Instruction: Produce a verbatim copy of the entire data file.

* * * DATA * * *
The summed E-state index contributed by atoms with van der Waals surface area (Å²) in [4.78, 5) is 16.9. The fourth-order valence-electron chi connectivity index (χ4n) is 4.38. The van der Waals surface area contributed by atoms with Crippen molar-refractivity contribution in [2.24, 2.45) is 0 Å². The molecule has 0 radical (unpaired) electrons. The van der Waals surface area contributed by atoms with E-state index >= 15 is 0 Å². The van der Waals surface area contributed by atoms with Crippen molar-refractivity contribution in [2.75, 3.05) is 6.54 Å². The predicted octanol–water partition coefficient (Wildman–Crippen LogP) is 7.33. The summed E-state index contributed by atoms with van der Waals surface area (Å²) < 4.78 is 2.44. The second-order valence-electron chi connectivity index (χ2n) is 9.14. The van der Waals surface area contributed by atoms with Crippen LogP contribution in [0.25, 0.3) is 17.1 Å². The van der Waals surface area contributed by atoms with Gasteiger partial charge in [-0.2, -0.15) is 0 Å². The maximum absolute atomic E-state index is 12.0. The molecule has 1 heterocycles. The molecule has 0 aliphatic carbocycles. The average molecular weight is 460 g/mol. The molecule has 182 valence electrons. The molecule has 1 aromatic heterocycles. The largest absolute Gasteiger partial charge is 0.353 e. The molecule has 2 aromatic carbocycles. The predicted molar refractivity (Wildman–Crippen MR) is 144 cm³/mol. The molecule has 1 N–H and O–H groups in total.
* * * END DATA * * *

The summed E-state index contributed by atoms with van der Waals surface area (Å²) in [4.78, 5) is 16.9. The fourth-order valence-electron chi connectivity index (χ4n) is 4.38. The van der Waals surface area contributed by atoms with Crippen molar-refractivity contribution in [2.24, 2.45) is 0 Å². The molecule has 0 radical (unpaired) electrons. The van der Waals surface area contributed by atoms with E-state index >= 15 is 0 Å². The van der Waals surface area contributed by atoms with Crippen molar-refractivity contribution in [2.75, 3.05) is 6.54 Å². The predicted octanol–water partition coefficient (Wildman–Crippen LogP) is 7.33. The summed E-state index contributed by atoms with van der Waals surface area (Å²) < 4.78 is 2.44. The second-order valence-electron chi connectivity index (χ2n) is 9.14. The van der Waals surface area contributed by atoms with Crippen LogP contribution in [0.25, 0.3) is 17.1 Å². The van der Waals surface area contributed by atoms with Gasteiger partial charge in [-0.2, -0.15) is 0 Å². The maximum absolute atomic E-state index is 12.0. The molecule has 1 heterocycles. The molecule has 0 aliphatic carbocycles. The average molecular weight is 460 g/mol. The molecule has 182 valence electrons. The molecule has 1 aromatic heterocycles. The largest absolute Gasteiger partial charge is 0.353 e. The molecule has 2 aromatic carbocycles. The predicted molar refractivity (Wildman–Crippen MR) is 144 cm³/mol. The molecule has 1 N–H and O–H groups in total.